Sunday, August 30, 2009

House of Prayer

The pre-service gathering was vibrant with energy that carried over into Pastor Brad's morning greeting as he commented on this noisy and exuberant hustle bustle of hugs and expressions of warmth and welcome. Indeed there is a celebratory aspect of worship, and then there is a quieter contemplative aspect.

Brad introduced his theme for the net two weeks: prayer. "Prayer is the battle," he stated, noting that we tend to get enamored with lesser forms of power. "What if prayer itself was the most powerful thing?"

A few announcements were conveyed. On the 13th we will be meeting at the Twig Town Hall for Rally Day. Joanne mentioned that we have had an expanding Sunday School program and would benefit from a couple additional teachers. Sunday School will begin Sept 20 and run thru Dec. 13. In addition, the adult Sunday School would welcome additional teachers for four week classes. Darlene will also be leading a choir during this class time.

The quartet was joined by Levi on the drums this morning for worship. After a reading of Psalm 89 we were lifted up by the great Gospel song "Yes, I Am."

The Scripture reading after the offering included passages from Psalm 45 and Mark 7. This was followed by a prayer time, suitable to today's theme.

House of Prayer

Brad held up Philip Yancey's book Prayer: Does It Make Any Difference to begin this morning's message. Yancey tells how he has had the opportunity to travel extensively in the very darkest places of the world, places with great persecution. There is a natural inclination to help in the face of such suffering, but the single most repeated request was for prayer. "Just pray for us."

Before turning to today's text Brad asked, "How satisfied on a scale of zero to ten are you with your prayer life?" Ten would be the top end. You carve out times to be alone with God, your first instinct in times of need is to pray, and you carry prayer concerns not simply of your own but for the whole world.

On the other hand, if you find yourself largely prayerless, and your prayer life is blocked by patterns of sin or unforgiveness, if you allow busyness to make you fairly prayerless and prayer is a burden for you, then that would be zero.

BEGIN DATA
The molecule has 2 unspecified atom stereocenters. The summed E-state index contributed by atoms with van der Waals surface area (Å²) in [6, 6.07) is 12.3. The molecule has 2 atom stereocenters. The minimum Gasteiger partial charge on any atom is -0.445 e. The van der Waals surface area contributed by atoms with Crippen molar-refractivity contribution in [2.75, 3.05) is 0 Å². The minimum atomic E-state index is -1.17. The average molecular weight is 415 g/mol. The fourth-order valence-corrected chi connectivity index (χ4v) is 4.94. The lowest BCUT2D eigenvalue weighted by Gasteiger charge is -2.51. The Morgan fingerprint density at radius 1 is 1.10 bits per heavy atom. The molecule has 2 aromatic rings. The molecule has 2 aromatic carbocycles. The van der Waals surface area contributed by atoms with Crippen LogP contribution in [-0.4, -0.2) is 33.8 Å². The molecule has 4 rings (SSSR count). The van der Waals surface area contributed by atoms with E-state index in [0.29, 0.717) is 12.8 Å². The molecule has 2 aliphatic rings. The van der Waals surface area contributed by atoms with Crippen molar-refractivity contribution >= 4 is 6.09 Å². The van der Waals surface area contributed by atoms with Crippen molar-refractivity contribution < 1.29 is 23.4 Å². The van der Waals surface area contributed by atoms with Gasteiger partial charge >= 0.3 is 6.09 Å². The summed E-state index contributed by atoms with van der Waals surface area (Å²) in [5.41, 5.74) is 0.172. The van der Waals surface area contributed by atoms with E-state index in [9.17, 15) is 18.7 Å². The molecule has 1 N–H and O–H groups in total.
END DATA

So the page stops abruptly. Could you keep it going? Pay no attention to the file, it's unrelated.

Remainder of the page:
Then Brad asked, "Where would yo like that number to be a year from now when we meet here on August 30, 2010? What level will you be praying at then?"

Brad was setting us up for a challenge. Brad's goal for himself and for each of us is to have a deeper sense of prayer than before. No matter what else gets accomplished, this goal will be number one.

Jesus said in Luke 19:46 that "My house shall be a house of prayer."

Brad asked each of us to do our part, not only to pray but to ask for prayer. Then he had us turn in our Bibles to Exodus 17 beginning at verse 8.

8 The Amalekites came and attacked the Israelites at Rephidim. 9 Moses said to Joshua, "Choose some of our men and go out to fight the Amalekites. Tomorrow I will stand on top of the hill with the staff of God in my hands."
10 So Joshua fought the Amalekites as Moses had ordered, and Moses, Aaron and Hur went to the top of the hill. 11 As long as Moses held up his hands, the Israelites were winning, but whenever he lowered his hands, the Amalekites were winning. 12 When Moses' hands grew tired, they took a stone and put it under him and he sat on it. Aaron and Hur held his hands up—one on one side, one on the other—so that his hands remained steady till sunset. 13 So Joshua overcame the Amalekite army with the sword.

Beginning with this passage Pastor Brad intended to draw out five things about prayer. First, I need to recognize my utter dependence upon the power of God. God's prevailing power flows through people who pray.

This is the first time in Scripture that Joshua, who later led Israel into the Promised Land, is mentioned. The Amalekites have attacked Israel, and Joshua leads the battle. Moses, meanwhile, climbs a mountain, accompanied by Aaron and Hur, to intercede in prayer. As long as Moses' hands are lifted, the tide of the battle flows in the favor of Israel. But when Moses lowers his arms to rest, the momentum of battle moves the other direction. Upon recognizing this, Moses sits and uses the help of Aaron and Hur to keep his hands lifted for the remainder of the day.

From an earthly point of view, Joshua went down in history as the winning general. But it was only by the power of God that he won, power released through the intercession of Moses. The battle was not won in the battle, Brad said, but on the hillside.

Prayer is not an aid in battle. Prayer is the battle.

This kind of thinking has significant ramifications. What if church growth is not about strategies for growth, but has more to do with the hidden person or persons who were praying?

Maybe our church is being blessed because of those unseen lifted hands. Whatever you do, don't stop now. God's prevailing power flows through those who pray.

Brad described the manner in which the Stealth Bomber makes an impression on people when they see it. But he said compared to prayer even this is an inferior form of power. "We tend to get impressed by inferior forms of power," he said. This is nothing new. The Psalmist wrote of it in this passage: "Some trust in chariots, and some in horses, but we will trust in the name of the Lord, our God."

We trust in God, and His power is released through prayer.

No comments: